How I Spent My Summer Vacation

While the majority of Niagara University students enjoy a break from their studies during the summer, ROTC cadets typically continue their training in a variety of programs, including study-abroad placements, leadership development courses, and field instruction in areas such as scuba diving and flying helicopters. Here, three cadets share their summer vacation experiences.

Jumping In With Both Feet

Vincent Powierski earned his wings at Airborne School, Fort Benning Ga., this summer. The training was divided into three separate, weeklong phases. During the first week, ground week, Powierski learned about the different kinds of parachutes and how to put them on. He also practiced parachute-landing falls to learn how to land without injuring himself. Week two was tower week, when he learned how to exit an aircraft without becoming tangled in his suspension lines. During week three, jump week, Powierski performed five jumps from two different aircrafts, the C-17 and the C-130, an experience that seemed surreal to him until he heard Sergeant Airborne, the instructor, give him the instruction to stand up and hook up in the C-17.

“When the instructor told us to stand up and hook up our static lines my heart was going nuts and my legs started feeling weak,” he says. “When I jumped, my mind went blank. I wanted to close my eyes but I couldn’t. I free fell for about six seconds, then the shock from the parachute opening was a great feeling because I knew everything was starting out okay. It was so beautiful on the way down, even though you’re only in the air for a little while. But the jump felt so amazing. By the third jump, I was used to it. The night jump was by far the scariest jump because I never knew when the ground was coming, but I just remembered everything the instructors taught me and everything worked out.”

Learning to Lead

Jessica Cristiano honed her leadership skills at a Cadet Field Training Camp at West Point Military Academy’s Camp Buckner, where she was challenged both mentally and physically.

“Every day at Camp Buckner was something new and exciting,” she says. “We challenged ourselves through obstacle courses on land and in water. We zip-lined across a lake over 200 feet long on a platform standing 100 feet tall. Because I am petrified of heights, I was extremely nervous to do this; however, I built up the courage to step off the platform and it was all worth it because the ride was amazing.”

Cristiano also learned how to use weapons effectively at night by using night vision goggles, and how to load and set off several types of explosives such as howitzers and mortars. She was also trained in clearing buildings and calling for fire, and spent days in the field learning how to move as part of a unit and how to perform successful battle drills. The most exciting training, she says, was the close quarters combative course, which took place in a “giant dirt pit.” Cadets learned how to fight using knives and were trained in martial arts.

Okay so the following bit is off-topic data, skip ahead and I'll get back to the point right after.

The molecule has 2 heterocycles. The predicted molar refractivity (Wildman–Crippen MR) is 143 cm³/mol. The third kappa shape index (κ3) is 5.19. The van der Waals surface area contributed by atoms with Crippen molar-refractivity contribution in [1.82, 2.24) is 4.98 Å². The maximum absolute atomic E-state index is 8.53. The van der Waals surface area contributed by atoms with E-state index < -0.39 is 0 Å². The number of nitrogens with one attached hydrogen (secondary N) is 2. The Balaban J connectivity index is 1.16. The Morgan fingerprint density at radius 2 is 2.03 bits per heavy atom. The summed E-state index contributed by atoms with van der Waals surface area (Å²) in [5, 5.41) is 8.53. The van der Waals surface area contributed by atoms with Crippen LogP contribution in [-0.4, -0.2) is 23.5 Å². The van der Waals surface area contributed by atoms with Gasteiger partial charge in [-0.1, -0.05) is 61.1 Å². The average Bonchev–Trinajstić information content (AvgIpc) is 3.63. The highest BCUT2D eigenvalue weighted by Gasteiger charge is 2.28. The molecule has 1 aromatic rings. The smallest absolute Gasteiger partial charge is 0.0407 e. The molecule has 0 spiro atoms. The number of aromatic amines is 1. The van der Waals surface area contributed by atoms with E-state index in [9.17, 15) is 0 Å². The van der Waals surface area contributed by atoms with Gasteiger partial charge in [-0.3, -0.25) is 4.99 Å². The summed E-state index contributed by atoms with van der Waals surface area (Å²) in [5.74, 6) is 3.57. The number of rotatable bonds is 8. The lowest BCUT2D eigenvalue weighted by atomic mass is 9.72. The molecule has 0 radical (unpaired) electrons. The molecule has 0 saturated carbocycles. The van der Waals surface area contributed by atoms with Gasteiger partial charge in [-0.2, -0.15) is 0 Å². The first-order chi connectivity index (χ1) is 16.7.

“At the end of the training, we matched up with each other and battled it out,” she says. “Cadets had mud in their teeth and mouth with blood on their faces and hands; it was really intense, but a lot of fun.”

Cristiano says that the skills and military knowledge she gained helped her to become a confident leader.

“It was difficult at times,” she admits, “and I had to push myself like I never have before. However, through this experience, I learned a lot about myself and how to lead as a future officer in the United States military.”

Flying High

Sophomore Matthew Rongey spent a month in the Army ROTC helicopter flight training program at the University of North Dakota with 16 other cadets from across the country.

After three days of preparation, which included orientation, a physical, a tour of the university’s section of the Grand Forks airport, and learning about the Schweizer 300C helicopter he would be flying, Rongey began his flight training. Each session consisted of pre- and post-flight briefings and an hour of actual flight time, focusing on a different maneuver and emergency procedures.

“One of the scariest and most interesting lessons for me was lesson seven,” Rongey says. “We learned how to do an autorotation, which is performed in the event of an engine failure to land safely on the ground by using the air from falling to keep the blades spinning. When practicing these, the instructor simulates engine failure and the autorotation is performed all the way down until about three feet when power is increased again. You fall at about 1,600 feet per second and you get the ‘free fall’ feeling during the first couple of seconds. What frightened me most was not knowing what was coming and also that I don’t like free falling. Plus, not only are you falling, but you also have to think and react quickly to recover the helicopter so you don’t hit the ground hard.”

Rongey took full control of the aircraft during lesson 13, a two-part lesson that included the usual flight with an instructor as well as a solo flight. In all, he completed 15 flight lessons and four ground school exams to graduate from the course.

“I really enjoyed this experience and I truly believe it is one of the best summer training programs you can be selected for as a ROTC cadet,” he says.